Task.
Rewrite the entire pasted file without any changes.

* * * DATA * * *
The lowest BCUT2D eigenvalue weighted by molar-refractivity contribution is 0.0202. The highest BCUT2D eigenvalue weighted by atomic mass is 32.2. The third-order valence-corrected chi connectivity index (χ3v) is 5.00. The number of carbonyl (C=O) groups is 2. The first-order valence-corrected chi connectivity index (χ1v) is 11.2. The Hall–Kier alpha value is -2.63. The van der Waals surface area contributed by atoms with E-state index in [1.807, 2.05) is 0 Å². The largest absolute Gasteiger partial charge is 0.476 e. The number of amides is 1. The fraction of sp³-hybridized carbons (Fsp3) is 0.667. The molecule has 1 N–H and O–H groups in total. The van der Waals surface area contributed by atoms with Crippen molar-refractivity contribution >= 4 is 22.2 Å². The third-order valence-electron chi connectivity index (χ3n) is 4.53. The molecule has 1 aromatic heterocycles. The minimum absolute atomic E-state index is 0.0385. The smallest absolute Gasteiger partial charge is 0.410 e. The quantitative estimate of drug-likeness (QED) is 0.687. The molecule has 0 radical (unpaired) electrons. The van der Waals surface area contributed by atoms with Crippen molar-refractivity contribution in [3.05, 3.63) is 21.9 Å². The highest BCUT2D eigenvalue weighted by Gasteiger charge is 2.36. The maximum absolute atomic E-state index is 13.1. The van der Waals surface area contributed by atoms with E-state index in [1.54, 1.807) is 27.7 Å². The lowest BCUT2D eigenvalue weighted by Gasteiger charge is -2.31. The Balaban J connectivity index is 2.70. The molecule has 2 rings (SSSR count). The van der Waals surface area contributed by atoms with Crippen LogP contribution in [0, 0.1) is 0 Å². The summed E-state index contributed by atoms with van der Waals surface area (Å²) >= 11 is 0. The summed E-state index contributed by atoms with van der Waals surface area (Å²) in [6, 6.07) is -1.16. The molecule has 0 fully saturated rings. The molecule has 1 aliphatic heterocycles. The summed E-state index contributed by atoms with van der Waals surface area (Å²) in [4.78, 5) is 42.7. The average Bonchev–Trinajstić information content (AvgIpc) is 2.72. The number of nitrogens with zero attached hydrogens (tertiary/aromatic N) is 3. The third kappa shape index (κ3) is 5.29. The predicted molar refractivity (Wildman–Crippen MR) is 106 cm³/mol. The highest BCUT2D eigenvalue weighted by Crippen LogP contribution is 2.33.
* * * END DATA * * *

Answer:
The lowest BCUT2D eigenvalue weighted by molar-refractivity contribution is 0.0202. The highest BCUT2D eigenvalue weighted by atomic mass is 32.2. The third-order valence-corrected chi connectivity index (χ3v) is 5.00. The number of carbonyl (C=O) groups is 2. The first-order valence-corrected chi connectivity index (χ1v) is 11.2. The Hall–Kier alpha value is -2.63. The van der Waals surface area contributed by atoms with E-state index in [1.807, 2.05) is 0 Å². The largest absolute Gasteiger partial charge is 0.476 e. The number of amides is 1. The fraction of sp³-hybridized carbons (Fsp3) is 0.667. The molecule has 1 N–H and O–H groups in total. The van der Waals surface area contributed by atoms with Crippen molar-refractivity contribution >= 4 is 22.2 Å². The third-order valence-electron chi connectivity index (χ3n) is 4.53. The molecule has 1 aromatic heterocycles. The minimum absolute atomic E-state index is 0.0385. The smallest absolute Gasteiger partial charge is 0.410 e. The quantitative estimate of drug-likeness (QED) is 0.687. The molecule has 0 radical (unpaired) electrons. The van der Waals surface area contributed by atoms with Crippen molar-refractivity contribution in [3.05, 3.63) is 21.9 Å². The highest BCUT2D eigenvalue weighted by Gasteiger charge is 2.36. The maximum absolute atomic E-state index is 13.1. The van der Waals surface area contributed by atoms with E-state index in [1.54, 1.807) is 27.7 Å². The lowest BCUT2D eigenvalue weighted by Gasteiger charge is -2.31. The Balaban J connectivity index is 2.70. The molecule has 2 rings (SSSR count). The van der Waals surface area contributed by atoms with Crippen LogP contribution in [0, 0.1) is 0 Å². The summed E-state index contributed by atoms with van der Waals surface area (Å²) >= 11 is 0. The summed E-state index contributed by atoms with van der Waals surface area (Å²) in [6, 6.07) is -1.16. The molecule has 0 fully saturated rings. The molecule has 1 aliphatic heterocycles. The summed E-state index contributed by atoms with van der Waals surface area (Å²) in [4.78, 5) is 42.7. The average Bonchev–Trinajstić information content (AvgIpc) is 2.72. The number of nitrogens with zero attached hydrogens (tertiary/aromatic N) is 3. The third kappa shape index (κ3) is 5.29. The predicted molar refractivity (Wildman–Crippen MR) is 106 cm³/mol. The highest BCUT2D eigenvalue weighted by Crippen LogP contribution is 2.33.